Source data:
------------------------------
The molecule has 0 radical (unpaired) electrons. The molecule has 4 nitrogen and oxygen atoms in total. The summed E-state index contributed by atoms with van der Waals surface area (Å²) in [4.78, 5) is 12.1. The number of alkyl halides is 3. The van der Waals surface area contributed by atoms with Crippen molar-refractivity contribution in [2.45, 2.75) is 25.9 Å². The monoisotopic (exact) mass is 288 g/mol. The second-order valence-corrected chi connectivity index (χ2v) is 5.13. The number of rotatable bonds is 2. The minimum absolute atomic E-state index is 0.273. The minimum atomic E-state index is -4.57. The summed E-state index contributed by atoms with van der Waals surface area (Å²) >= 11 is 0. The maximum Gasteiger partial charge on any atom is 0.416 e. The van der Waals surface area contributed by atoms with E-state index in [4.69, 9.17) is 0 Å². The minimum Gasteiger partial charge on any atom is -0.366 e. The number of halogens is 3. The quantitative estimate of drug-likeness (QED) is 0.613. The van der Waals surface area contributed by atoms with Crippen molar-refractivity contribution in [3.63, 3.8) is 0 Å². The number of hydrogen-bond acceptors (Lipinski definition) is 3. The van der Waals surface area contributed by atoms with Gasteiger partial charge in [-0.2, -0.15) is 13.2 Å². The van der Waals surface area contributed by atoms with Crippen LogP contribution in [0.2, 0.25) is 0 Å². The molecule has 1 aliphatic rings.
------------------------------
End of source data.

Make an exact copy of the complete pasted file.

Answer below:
The molecule has 0 radical (unpaired) electrons. The molecule has 4 nitrogen and oxygen atoms in total. The summed E-state index contributed by atoms with van der Waals surface area (Å²) in [4.78, 5) is 12.1. The number of alkyl halides is 3. The van der Waals surface area contributed by atoms with Crippen molar-refractivity contribution in [2.45, 2.75) is 25.9 Å². The monoisotopic (exact) mass is 288 g/mol. The second-order valence-corrected chi connectivity index (χ2v) is 5.13. The number of rotatable bonds is 2. The minimum absolute atomic E-state index is 0.273. The minimum atomic E-state index is -4.57. The summed E-state index contributed by atoms with van der Waals surface area (Å²) >= 11 is 0. The maximum Gasteiger partial charge on any atom is 0.416 e. The van der Waals surface area contributed by atoms with E-state index in [4.69, 9.17) is 0 Å². The minimum Gasteiger partial charge on any atom is -0.366 e. The number of halogens is 3. The quantitative estimate of drug-likeness (QED) is 0.613. The van der Waals surface area contributed by atoms with Crippen molar-refractivity contribution in [3.63, 3.8) is 0 Å². The number of hydrogen-bond acceptors (Lipinski definition) is 3. The van der Waals surface area contributed by atoms with Gasteiger partial charge in [-0.2, -0.15) is 13.2 Å². The van der Waals surface area contributed by atoms with Crippen LogP contribution in [0.2, 0.25) is 0 Å². The molecule has 1 aliphatic rings.